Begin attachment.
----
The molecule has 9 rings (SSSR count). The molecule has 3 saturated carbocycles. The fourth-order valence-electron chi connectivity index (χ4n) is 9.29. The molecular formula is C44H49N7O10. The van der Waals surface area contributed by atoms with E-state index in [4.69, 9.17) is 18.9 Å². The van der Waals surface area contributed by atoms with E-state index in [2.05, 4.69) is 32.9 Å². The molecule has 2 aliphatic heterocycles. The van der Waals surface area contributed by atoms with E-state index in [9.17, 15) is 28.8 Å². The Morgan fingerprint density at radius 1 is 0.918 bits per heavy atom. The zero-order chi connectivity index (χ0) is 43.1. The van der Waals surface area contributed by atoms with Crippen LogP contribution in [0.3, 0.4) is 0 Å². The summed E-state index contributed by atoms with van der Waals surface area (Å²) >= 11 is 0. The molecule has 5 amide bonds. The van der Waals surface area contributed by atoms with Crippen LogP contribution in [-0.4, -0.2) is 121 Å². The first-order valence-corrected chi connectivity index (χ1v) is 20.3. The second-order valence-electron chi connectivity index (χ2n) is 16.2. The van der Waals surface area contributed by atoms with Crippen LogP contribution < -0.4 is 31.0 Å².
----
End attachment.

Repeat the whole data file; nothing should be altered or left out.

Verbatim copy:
The molecule has 9 rings (SSSR count). The molecule has 3 saturated carbocycles. The fourth-order valence-electron chi connectivity index (χ4n) is 9.29. The molecular formula is C44H49N7O10. The van der Waals surface area contributed by atoms with E-state index in [4.69, 9.17) is 18.9 Å². The van der Waals surface area contributed by atoms with E-state index in [2.05, 4.69) is 32.9 Å². The molecule has 2 aliphatic heterocycles. The van der Waals surface area contributed by atoms with E-state index in [9.17, 15) is 28.8 Å². The Morgan fingerprint density at radius 1 is 0.918 bits per heavy atom. The zero-order chi connectivity index (χ0) is 43.1. The van der Waals surface area contributed by atoms with Crippen LogP contribution in [0.3, 0.4) is 0 Å². The summed E-state index contributed by atoms with van der Waals surface area (Å²) >= 11 is 0. The molecule has 5 amide bonds. The van der Waals surface area contributed by atoms with Crippen LogP contribution in [-0.4, -0.2) is 121 Å². The first-order valence-corrected chi connectivity index (χ1v) is 20.3. The second-order valence-electron chi connectivity index (χ2n) is 16.2. The van der Waals surface area contributed by atoms with Crippen LogP contribution < -0.4 is 31.0 Å².